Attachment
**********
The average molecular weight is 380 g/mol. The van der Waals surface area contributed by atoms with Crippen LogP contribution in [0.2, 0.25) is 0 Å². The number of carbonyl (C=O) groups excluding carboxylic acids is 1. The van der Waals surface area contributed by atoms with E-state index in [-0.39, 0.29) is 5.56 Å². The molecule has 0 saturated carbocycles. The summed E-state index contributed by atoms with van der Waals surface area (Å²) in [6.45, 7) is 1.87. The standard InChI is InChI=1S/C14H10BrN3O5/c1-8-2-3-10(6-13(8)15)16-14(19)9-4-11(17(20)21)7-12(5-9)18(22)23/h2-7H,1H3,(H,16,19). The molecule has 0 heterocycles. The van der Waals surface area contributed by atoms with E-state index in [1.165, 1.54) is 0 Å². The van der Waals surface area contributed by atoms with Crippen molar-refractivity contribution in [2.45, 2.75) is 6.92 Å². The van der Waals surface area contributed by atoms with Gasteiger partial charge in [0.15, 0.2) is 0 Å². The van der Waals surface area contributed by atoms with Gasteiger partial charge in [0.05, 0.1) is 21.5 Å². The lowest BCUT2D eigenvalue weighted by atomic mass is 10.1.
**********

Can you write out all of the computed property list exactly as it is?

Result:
The average molecular weight is 380 g/mol. The van der Waals surface area contributed by atoms with Crippen LogP contribution in [0.2, 0.25) is 0 Å². The number of carbonyl (C=O) groups excluding carboxylic acids is 1. The van der Waals surface area contributed by atoms with E-state index in [-0.39, 0.29) is 5.56 Å². The molecule has 0 saturated carbocycles. The summed E-state index contributed by atoms with van der Waals surface area (Å²) in [6.45, 7) is 1.87. The standard InChI is InChI=1S/C14H10BrN3O5/c1-8-2-3-10(6-13(8)15)16-14(19)9-4-11(17(20)21)7-12(5-9)18(22)23/h2-7H,1H3,(H,16,19). The molecule has 0 heterocycles. The van der Waals surface area contributed by atoms with E-state index in [1.165, 1.54) is 0 Å². The van der Waals surface area contributed by atoms with Crippen molar-refractivity contribution in [2.45, 2.75) is 6.92 Å². The van der Waals surface area contributed by atoms with Gasteiger partial charge in [0.15, 0.2) is 0 Å². The van der Waals surface area contributed by atoms with Gasteiger partial charge in [0.05, 0.1) is 21.5 Å². The lowest BCUT2D eigenvalue weighted by atomic mass is 10.1.